The charging station was built and donated by Beaverton-based OpConnect, according to the city’s sustainability director Cindy Tatham. It was the first charging station the company had ever made.
Tatham said the city unplugged it several months ago because it wasn’t working properly.
Luckily, however, a new collection of electric vehicle charges is scheduled to be installed this spring.
Beaverton, in the Portland area, is one of several communities targeted by ECOtality, which has a $115 million grant from the United States Department of Energy aimed at rolling out infrastructure for electric vehicles. They will install roughly 15,000 residential and public electric vehicle charging stations in 18 cities around the country.
Tatham said she expects ECOtality to install two stations at Beaverton’s City Hall and four more at the library.
The city conducted site audits and is preparing the meters and electrical equipment for the installations, Tatham said.
Officials at ECOtality said they don’t expect to begin installing public charging stations until April.
The cool thing about this installation in Beaverton is that it will coincide with the city’s new solar initiative. Beaverton recently contracted with LiveLight Energy to lead its city-organized solarization effort to get 220 homeowners to go solar.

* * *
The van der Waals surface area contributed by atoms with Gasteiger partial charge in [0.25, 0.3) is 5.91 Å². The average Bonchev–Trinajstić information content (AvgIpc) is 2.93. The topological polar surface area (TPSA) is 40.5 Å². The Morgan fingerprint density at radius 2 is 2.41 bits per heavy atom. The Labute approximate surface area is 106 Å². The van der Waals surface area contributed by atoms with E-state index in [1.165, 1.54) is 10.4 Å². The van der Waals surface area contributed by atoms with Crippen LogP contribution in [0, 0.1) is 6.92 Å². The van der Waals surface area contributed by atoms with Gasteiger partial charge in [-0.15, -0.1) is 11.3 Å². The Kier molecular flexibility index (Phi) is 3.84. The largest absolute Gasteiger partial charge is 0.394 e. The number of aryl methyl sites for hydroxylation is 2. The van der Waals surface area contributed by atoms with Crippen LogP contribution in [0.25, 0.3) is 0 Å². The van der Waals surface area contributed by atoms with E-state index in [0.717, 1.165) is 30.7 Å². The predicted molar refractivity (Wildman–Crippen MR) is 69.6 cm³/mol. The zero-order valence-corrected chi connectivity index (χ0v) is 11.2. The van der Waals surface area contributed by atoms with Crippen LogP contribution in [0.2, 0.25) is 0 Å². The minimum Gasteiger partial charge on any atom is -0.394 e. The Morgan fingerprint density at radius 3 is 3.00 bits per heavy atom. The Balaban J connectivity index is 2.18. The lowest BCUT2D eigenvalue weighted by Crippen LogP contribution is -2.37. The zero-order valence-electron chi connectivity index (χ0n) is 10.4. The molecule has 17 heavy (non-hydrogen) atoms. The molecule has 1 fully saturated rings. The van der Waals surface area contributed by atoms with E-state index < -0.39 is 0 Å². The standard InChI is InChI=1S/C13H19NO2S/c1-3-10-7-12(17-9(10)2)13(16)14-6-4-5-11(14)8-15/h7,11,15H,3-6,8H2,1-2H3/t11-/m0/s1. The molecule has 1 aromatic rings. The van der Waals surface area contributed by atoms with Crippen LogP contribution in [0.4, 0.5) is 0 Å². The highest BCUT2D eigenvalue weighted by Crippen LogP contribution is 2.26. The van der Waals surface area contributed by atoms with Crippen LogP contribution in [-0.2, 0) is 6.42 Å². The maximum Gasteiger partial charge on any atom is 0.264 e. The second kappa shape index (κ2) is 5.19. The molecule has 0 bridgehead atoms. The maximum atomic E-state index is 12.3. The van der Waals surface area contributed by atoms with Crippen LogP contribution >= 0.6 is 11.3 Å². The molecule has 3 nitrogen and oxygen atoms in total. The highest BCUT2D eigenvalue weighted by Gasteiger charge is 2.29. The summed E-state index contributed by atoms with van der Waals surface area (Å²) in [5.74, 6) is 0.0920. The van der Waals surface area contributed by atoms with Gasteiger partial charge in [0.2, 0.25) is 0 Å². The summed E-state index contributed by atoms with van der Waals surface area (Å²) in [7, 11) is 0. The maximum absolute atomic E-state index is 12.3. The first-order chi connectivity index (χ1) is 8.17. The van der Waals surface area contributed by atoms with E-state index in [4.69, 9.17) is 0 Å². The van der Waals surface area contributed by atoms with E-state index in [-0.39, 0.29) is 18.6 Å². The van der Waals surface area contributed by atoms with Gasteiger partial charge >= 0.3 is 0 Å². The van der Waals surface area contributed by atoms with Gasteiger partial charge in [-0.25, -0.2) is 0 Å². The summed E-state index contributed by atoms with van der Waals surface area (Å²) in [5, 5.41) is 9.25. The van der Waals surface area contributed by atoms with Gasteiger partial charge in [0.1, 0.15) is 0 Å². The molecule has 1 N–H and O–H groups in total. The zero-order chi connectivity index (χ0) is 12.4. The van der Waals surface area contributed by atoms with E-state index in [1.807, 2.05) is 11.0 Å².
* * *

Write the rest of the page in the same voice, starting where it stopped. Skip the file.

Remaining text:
The city chose LiveLight, in large part, because of its promise to provide community education programs.
LiveLight also gifted a solar canopy to the city’s farmers’ market.
The canopy will feed into the same meter from which the new electric vehicle charging units will draw their power, Tatham said.
“It’s kind of different,” Tatham said. “The car-charging stations themselves won’t be solar-powered, but there will be renewable energy feeding into the same meter.”
The canopy won’t generate enough power to supply all the electric car chargers’ needs, but should at least make a small dent.
The city of 87,000 residents is preparing for a major influx in the number of electric vehicles on its streets, according to local news article.
And it’s one of the only cities in the country to create its own major solar initiative and company partnership, Tatham said.
Pictured: Envision’s Solar Tracking Tree, an example of solar-powered car charging, albeit on a larger scale.